E. coli BL21 (DE3) cells were transformed with recombinant plasmids expressing the hexahistidine-tagged RTPase domain by CaCl2 method and cultures were grown until the OD600nm reached 0.6. The cells in the culture were incubated on ice for 20 min and induced with IPTG at 18 °C for 24 h. The cells were then harvested by centrifugation and the cell pellet was resuspended in equilibration buffer (50 mM Tris, 0.1 M NaCl, 5 mM β-mercaptoethanol, 0.01% Triton X-100 and 10% glycerol, pH 8.0) containing lysozyme (0.1 mg/ml) and protease inhibitor cocktail. The cells lysis was performed by sonication and supernatant containing the protein was collected upon centrifugation. The soluble supernatant was loaded on Ni–NTA agarose column and the resin was washed with five volumes of equilibration buffer. The protein was eluted with 150 mM Imidazole. The elution fractions containing the recombinant protein were pooled and concentrated with centrifugal filter tubes for a second-step purification with DEAE-cellulose anion exchange chromatography. The DEAE-cellulose bound protein was eluted with increasing NaCl concentrations (0.1–1 M). The fractions containing the protein were pooled, concentrated and dialyzed against buffer containing 5% glycerol, 1 mM DTT, 1 mM EDTA and 25 mM Tris (pH 8.0). Bradford concentration estimation was done and samples were stored at − 80 °C until analyzed.

Preparation of substrate RNA

Seventeen-mer oligonucleotide (5′TAATACGACTCACTATA3′) corresponding to the T7 promoter sequence (− 17 to − 1) was annealed to the template oligonucleotide 5′CCCCGACAGTAGGATCTTTACTCCTTATAGTGAGTCGTATTA-3′ (the last 17 nucleotides are the reverse complement of T7 promoter sequence and the first 25 nucleotides are from N mRNA of PPRV). In vitro transcription was carried out using T7 RNA polymerase in standard transcription buffer (Fermentas) supplemented with 1 mM each of CTP, GTP and UTP and 0.5 µM of ATP and 10 µCi of γ-P32-ATP (specific activity 3500 Ci/mmol) to generate a 25 nucleotide long RNA of PPRV N mRNA, specifically labelled at the 5′ end. The transcribed RNA was passed through PD-10 columns two times to remove unincorporated radioactive nucleotide followed by ethanol precipitation.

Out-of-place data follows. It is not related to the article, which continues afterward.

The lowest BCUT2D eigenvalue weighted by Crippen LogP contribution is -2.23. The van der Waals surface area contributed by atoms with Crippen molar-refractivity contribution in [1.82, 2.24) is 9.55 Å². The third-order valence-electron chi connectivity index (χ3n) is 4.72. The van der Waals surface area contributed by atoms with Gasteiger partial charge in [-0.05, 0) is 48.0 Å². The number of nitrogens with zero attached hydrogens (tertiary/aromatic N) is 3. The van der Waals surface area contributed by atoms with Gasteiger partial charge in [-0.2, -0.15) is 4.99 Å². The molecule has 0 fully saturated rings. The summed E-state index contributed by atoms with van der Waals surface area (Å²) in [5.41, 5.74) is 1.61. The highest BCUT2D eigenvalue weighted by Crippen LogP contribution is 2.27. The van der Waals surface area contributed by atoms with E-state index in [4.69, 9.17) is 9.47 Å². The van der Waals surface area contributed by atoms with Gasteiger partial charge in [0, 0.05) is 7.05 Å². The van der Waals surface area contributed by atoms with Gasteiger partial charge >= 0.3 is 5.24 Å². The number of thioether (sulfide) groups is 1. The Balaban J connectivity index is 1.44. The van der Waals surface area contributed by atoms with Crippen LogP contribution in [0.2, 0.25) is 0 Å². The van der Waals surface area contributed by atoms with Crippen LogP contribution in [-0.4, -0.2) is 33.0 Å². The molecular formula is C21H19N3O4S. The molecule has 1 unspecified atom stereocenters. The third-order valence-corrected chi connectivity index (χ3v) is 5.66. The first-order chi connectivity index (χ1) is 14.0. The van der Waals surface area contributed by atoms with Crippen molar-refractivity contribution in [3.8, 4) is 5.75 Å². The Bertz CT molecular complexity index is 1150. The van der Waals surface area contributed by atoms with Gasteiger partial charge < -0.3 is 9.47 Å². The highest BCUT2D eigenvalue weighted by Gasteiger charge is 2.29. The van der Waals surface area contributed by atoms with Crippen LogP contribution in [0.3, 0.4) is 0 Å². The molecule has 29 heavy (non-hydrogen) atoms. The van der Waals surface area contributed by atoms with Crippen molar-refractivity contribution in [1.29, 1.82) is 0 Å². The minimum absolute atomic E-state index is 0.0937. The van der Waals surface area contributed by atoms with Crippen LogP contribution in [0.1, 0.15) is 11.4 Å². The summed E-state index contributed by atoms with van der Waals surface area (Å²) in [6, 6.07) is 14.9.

RTPase assay

The RTPase activity of the L protein presents a RNP complex or as recombinant domain of L protein was assessed as described earlier [3].

NTPase assay

Standard ATPase reaction (10 µl) contained 50 mM Tris–HCl (pH 7.5), 10 mM KCl, 5 mM MgCl2 or MnCl3, 3 mM DTT, 100 µM ATP to which 0.05 µCi γ-P32-ATP was added with enzyme as indicated. The mixture was incubated at 37 °C for 20 min. Reactions were terminated by the addition of 1 M formic acid. Samples were spotted onto PEI-TLC sheets and developed as mentioned under RTPase assay [3]. For some experiments, a colorimetric assay for inorganic phosphate estimation was carried out as described by Noble and Neibert [6].


PPRV ribonucleoprotein complex possesses RNA triphosphatase activity

It has been shown that viruses of Rhabdoviridae family cap their mRNA employing an unconventional pathway [7] and the first enzyme in this pathway has been identified as polyribonucleotidyltransferase (PRNTase). In contrast, we had earlier demonstrated that RPV, an important member of Paramyxoviridae family follows conventional mRNA capping pathway and the carboxy-terminal region of the L protein of RPV carries the RTPase domain [3]. Further, this RTPase domain was expressed and its properties have been reported [2]. In order to conclusively show that the L proteins of other members in the Morbillivirus genus exhibit RTPase activity, we investigated if PPRV L protein has associated RTPase activity. The RNP complex was isolated from purified PPRV virus by detergent disruption and glycerol-gradient purification. The RTPase activity was assayed by incubation of γ-32P labelled triphosphate-ended RNA derived from first 25 nucleotides of N protein mRNA of PPRV with the purified RNP complex. Release of γ-32P as a result of RTPase activity was monitored by thin-layer chromatography of reaction mixture on PEI-TLC sheets. As can be seen in Fig. 1a lane 2, the Pi released due to RTPase activity co-migrated with Pi released from the same substrate when incubated with calf-intestinal alkaline phosphatase (lane 1), confirming the identity of the spot as that of inorganic phosphate. No Pi was released in the absence of RNP complex (lane 3). The extent of Pi release from 5′-end-labelled RNA substrate was proportional to the time of the reaction before saturating (Fig. 1b).

Fig. 1